It’s no black art, just straight forward engineering calculations. Advanced stress analysis tools such as the industry-leading sisKMR software package is perfect for analysing and correct a client’s proposed design so that its performance and life expectancy can be maximised.
In an ideal world, installers should pre-stress a pre-insulated pipe system by heating the network before it’s buried – then backfilling and compacting the trenches whilst the system remains heated in order to reduce the initial stress to acceptable levels. Unfortunately though, site conditions – particularly when working in busy city-centre highways or highly-populated residential areas will often prevent this approach, so other methods of dealing with expansion have to be employed as dictated by stress analysis calculations.
This can be simple expansion loops, foam expansion pads which allow a degree of expansion movement or single-use expansion compensator bellows that allow the pipe to expand when heat is first circulated, then, when it reaches a pre-determined temperature, it’s fixed in place by circumferential welds– with the stress levels then kept to safe limits and the threat of expansion bellows failing being completely removed.
As the UK’s district heating sector continues to gather apace, we must all remain vigilant and ensure that these fundamental calculations are not only carried out, but implemented. Project teams will always be under pressure to get a trench backfilled and the surface re-instated – particularly if it’s in an urban area – so developers need to select a supplier that will provide them with quick and accurate calculations and advice.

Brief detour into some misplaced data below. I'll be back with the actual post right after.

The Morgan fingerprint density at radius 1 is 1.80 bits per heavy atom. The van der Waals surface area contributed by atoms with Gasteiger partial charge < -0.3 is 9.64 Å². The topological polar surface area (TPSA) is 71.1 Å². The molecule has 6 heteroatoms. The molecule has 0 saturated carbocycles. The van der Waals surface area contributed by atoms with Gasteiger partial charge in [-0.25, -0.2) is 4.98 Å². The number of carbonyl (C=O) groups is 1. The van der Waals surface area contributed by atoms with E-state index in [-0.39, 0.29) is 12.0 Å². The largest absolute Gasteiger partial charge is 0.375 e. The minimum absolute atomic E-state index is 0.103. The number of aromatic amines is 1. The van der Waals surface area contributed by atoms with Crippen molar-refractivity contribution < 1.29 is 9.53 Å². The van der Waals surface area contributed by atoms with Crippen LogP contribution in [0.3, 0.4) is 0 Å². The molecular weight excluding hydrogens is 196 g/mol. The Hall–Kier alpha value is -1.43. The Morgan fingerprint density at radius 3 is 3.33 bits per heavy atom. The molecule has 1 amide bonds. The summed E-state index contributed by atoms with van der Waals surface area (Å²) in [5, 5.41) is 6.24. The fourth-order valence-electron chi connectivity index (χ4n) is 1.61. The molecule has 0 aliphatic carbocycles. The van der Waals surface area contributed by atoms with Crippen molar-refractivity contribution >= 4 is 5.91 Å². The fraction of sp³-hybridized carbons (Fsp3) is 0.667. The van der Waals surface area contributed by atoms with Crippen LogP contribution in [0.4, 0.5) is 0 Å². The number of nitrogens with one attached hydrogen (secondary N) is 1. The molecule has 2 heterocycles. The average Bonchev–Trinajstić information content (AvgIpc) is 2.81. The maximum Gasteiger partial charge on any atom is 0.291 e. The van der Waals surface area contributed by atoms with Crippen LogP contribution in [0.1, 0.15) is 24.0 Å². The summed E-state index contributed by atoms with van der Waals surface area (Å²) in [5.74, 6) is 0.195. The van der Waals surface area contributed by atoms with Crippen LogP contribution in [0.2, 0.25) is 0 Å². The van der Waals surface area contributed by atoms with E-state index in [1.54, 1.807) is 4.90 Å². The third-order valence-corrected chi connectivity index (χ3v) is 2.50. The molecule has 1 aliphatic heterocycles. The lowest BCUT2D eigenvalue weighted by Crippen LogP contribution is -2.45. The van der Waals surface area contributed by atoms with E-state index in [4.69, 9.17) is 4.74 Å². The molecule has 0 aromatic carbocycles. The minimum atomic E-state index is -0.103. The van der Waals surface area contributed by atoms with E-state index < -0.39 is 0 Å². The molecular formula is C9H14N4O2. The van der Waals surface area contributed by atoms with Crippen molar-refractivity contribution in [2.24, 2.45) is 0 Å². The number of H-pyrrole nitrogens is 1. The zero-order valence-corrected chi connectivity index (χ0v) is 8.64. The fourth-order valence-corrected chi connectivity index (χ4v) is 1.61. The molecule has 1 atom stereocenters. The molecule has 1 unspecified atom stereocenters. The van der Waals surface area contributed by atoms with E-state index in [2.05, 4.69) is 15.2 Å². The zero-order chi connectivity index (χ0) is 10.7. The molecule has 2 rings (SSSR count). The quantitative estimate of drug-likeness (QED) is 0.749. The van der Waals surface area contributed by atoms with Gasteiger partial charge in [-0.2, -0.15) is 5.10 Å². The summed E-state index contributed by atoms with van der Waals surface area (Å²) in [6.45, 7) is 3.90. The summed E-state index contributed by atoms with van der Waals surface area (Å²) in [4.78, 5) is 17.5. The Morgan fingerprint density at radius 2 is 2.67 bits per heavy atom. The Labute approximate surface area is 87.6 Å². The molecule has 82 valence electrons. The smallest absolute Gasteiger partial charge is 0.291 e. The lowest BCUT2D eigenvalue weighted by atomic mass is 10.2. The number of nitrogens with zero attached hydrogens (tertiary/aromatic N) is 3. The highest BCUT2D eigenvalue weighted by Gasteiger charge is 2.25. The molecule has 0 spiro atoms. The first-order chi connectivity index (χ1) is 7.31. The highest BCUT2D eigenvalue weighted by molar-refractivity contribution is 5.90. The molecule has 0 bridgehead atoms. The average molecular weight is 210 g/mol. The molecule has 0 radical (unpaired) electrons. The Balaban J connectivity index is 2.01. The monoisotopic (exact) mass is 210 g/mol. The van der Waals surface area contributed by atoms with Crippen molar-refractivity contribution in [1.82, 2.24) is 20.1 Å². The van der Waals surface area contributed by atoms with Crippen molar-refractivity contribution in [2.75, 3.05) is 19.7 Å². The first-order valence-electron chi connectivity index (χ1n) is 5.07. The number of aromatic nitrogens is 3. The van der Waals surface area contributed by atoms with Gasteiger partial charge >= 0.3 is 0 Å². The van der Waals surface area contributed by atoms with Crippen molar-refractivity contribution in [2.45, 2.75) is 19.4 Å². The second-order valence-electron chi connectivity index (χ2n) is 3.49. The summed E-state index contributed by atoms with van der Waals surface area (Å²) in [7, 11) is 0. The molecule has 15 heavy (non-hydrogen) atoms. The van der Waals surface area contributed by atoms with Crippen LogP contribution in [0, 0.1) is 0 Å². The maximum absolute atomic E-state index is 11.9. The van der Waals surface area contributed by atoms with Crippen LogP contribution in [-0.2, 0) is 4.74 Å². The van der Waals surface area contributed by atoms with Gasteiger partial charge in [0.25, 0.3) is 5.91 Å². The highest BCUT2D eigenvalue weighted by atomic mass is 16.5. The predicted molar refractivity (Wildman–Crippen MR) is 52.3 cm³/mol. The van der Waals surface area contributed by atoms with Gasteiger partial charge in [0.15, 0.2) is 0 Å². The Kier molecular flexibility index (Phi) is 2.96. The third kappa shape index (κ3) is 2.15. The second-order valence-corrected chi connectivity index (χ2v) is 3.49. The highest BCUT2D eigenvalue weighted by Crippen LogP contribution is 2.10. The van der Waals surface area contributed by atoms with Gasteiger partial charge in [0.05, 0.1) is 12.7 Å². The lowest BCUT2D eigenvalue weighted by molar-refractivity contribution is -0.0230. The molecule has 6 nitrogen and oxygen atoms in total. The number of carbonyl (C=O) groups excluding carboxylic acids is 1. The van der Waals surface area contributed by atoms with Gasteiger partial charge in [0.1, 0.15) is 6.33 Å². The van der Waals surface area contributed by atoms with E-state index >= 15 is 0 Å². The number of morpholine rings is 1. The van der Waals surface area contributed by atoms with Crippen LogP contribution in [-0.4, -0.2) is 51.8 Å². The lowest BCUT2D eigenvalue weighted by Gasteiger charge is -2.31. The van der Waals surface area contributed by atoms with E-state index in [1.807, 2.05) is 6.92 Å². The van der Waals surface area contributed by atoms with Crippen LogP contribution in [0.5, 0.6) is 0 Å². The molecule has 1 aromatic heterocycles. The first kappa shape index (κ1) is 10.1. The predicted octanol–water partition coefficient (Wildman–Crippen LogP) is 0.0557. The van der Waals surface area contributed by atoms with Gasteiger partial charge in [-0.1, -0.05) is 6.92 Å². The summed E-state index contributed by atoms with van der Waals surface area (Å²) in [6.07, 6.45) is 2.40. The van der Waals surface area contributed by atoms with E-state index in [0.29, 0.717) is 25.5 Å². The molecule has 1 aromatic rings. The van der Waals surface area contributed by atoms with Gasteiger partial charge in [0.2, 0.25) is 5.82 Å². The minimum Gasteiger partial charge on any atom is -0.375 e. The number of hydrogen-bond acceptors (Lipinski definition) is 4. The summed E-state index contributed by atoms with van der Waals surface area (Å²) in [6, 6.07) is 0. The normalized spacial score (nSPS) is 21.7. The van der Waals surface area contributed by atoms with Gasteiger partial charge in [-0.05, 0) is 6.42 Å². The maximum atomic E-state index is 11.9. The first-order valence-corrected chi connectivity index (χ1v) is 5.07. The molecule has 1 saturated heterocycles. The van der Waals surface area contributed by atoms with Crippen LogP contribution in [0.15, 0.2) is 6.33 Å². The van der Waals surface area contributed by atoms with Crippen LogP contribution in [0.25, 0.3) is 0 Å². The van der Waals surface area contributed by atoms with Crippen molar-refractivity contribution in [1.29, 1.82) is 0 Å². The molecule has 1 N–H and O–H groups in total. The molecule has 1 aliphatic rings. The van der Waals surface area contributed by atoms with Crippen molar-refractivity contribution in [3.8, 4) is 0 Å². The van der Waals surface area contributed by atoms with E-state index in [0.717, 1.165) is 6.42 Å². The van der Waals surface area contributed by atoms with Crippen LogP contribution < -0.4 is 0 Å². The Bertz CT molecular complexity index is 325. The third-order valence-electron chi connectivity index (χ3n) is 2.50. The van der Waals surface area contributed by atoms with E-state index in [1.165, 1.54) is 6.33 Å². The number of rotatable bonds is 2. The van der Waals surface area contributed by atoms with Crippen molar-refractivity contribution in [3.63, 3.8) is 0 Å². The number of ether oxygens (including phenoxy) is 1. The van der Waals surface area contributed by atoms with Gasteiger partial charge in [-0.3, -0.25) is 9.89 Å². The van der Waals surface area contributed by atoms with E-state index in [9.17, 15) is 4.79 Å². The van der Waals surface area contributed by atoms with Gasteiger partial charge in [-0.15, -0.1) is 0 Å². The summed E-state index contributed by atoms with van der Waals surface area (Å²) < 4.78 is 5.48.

With this upsurge in district heating projects, we are inevitably seeing traditional utility contractors with experience in MDPE water and gas pipes move into the district heating sector and it’s imperative that the project teams – particularly those in supervisory roles – receive training in installing district heating networks. Many are largely unaware of the importance of dealing with thermal expansion and, as such, are prime candidates to attend manufacturers’ training courses.
Earlier this year, I called for the creation of UK-wide quality standards to cover every aspect of a district heating systems design, construction, operation and maintenance and the issue of stress analysis is yet one more reason why this must happen.
The capital cost of installing a buried pre-insulated pipe network forms only part of the whole-life cost of owning a system and relatively small savings made at the time of installation – by developers taking the least-cost tender from a contractor will have serious implications in later years – particularly if systems fail and repairs are required. Having to close busy roads, locate and excavate the point of failure and then carry out repairs can so easily be avoided by getting it right first time when designing and installing a network. It’s really quite simple!